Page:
May wins confidence vote as Brexit chaos continues


British Prime Minister Theresa May has tonight defeated a challenge to her leadership of the Tory Party, winning a confidence vote by 200 MPs to 117.

It was confirmed this morning that the necessary total of 47 letters of no confidence, amounting to 15% of the total number of Tory MPs, was finally reached this morning. The news triggered a day of drama at Westminster.

Mrs May made a public statement before the crucial vote began at 6pm. She said that changing Conservative leader would “put our country’s future at risk and create uncertainty when we can least afford it” and could lead to Brexit being delayed or prevented.

Tory Cabinet minister Amber Rudd told reporters May had also made a vow to quit as party leader ahead of the next scheduled general election in 2022, in a last-minute bid to win over waverers.

Despite her victory, and with opposition to her now including the DUP who have withdrawn their support from her minority government, it remains unclear how May can win the support of Westminster for any Brexit deal.

Making a further address tonight following her win, May called for backing from “other parties” for the deal she reached with the EU last month. She also vowed to secure a legal statement of assurances from the EU in regard to limiting the ‘backstop’. That provision is intended to ensure no remilitarisation of the border through Ireland, but is bitterly opposed by the DUP and the Tory right-wing.

May’s support of 200 MPs was actually one more than the number of votes she received in the 2016 leadership election, and significantly, her victory means she cannot face a similar internal challenge for another year.

But May’s weakness “has completely immobilised the government at this critical time for the country”, the chairman of the main opposition Labour Party said.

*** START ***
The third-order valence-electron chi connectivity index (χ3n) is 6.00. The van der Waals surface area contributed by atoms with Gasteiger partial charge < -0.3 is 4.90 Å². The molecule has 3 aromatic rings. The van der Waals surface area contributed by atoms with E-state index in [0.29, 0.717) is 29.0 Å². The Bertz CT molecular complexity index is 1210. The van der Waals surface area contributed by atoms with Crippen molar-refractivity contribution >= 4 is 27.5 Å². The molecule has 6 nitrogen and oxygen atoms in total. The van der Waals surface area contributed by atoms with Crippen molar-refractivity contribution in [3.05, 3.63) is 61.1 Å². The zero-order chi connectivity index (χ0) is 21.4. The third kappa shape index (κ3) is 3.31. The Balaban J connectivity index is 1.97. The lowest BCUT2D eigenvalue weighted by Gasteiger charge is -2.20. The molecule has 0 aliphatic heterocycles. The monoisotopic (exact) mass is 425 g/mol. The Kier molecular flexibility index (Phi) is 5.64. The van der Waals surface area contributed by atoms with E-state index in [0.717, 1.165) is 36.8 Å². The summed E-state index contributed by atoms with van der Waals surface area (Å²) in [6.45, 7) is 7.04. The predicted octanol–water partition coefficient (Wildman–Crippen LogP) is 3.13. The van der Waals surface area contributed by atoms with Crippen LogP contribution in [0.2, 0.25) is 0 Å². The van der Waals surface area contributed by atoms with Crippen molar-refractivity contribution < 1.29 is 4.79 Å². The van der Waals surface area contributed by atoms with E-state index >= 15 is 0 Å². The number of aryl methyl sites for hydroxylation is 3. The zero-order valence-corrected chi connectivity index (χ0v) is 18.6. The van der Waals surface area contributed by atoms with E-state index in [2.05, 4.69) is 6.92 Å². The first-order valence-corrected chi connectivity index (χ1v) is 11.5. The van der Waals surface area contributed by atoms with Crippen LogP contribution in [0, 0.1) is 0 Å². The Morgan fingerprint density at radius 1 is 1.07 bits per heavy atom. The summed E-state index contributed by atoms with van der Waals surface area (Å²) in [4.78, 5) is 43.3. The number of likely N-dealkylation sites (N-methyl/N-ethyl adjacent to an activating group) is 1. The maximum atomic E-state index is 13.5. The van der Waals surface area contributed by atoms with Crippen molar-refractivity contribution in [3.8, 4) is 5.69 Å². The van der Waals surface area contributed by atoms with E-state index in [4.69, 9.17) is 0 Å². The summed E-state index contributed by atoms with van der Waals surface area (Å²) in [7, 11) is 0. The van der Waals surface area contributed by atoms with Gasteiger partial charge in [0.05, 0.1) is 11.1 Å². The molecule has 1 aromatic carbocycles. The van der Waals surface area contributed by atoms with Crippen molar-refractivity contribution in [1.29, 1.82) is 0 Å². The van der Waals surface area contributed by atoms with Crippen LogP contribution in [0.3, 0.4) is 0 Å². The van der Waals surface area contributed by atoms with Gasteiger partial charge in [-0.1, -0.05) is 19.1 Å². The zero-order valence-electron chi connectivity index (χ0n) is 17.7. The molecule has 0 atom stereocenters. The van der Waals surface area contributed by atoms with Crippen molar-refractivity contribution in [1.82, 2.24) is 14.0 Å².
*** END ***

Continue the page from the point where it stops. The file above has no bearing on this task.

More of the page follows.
“The prime minister’s half-baked Brexit deal does not have the backing of her cabinet, her party, parliament or the country,” Ian Lavery said in a statement.

“The Conservative Party’s internal divisions are putting people’s jobs and living standards at risk.”

With less than four months left until Britain is due to leave the EU on March 29, British politics is embroiled in turmoil, opening up the possibility of a crash, no-deal Brexit. Pressure is growing for a new referendum on Brexit, and there have also been calls for referenda in the north of Ireland and Scotland on leaving the union with England and staying within the EU.

Sinn Fein leader Mary Lou McDonald said she had told Mrs May earlier today in a phone call that a referendum on Irish unity must be called as a matter of urgency if there is no final deal agreed by Westminster. “Irish Unity is the ultimate contingency to protect our interests in the event of a crash Brexit,” she said.

And amid the chaos in London, the minority Fine Gael-led government in Dublin quietly agreed to continue their confidence-and-supply deal with Fianna Fail until 2020.

Speaking in parliament, Fianna Fail leader Micheal Martin said: “Fianna Fail is determined that the political chaos we see in London will not be allowed to spread to Ireland.”

He said the crisis in the British political system meant that a crash Brexit was now more likely.

“Circumstances have changed” and the Irish political system must respond to this, he said. “Business as usual is not acceptable.”

We have a favour to ask

We want to keep our publication as available as we can, so we need to ask for your help. Irish Republican News takes time, money and hard work to produce. But we do it because we believe it makes a difference. If everyone who reads our website helps fund it, our future would be much more secure.

For as little as £1, you can support Irish Republican News – and it only takes a minute. Thank you.

© 2018 Irish Republican News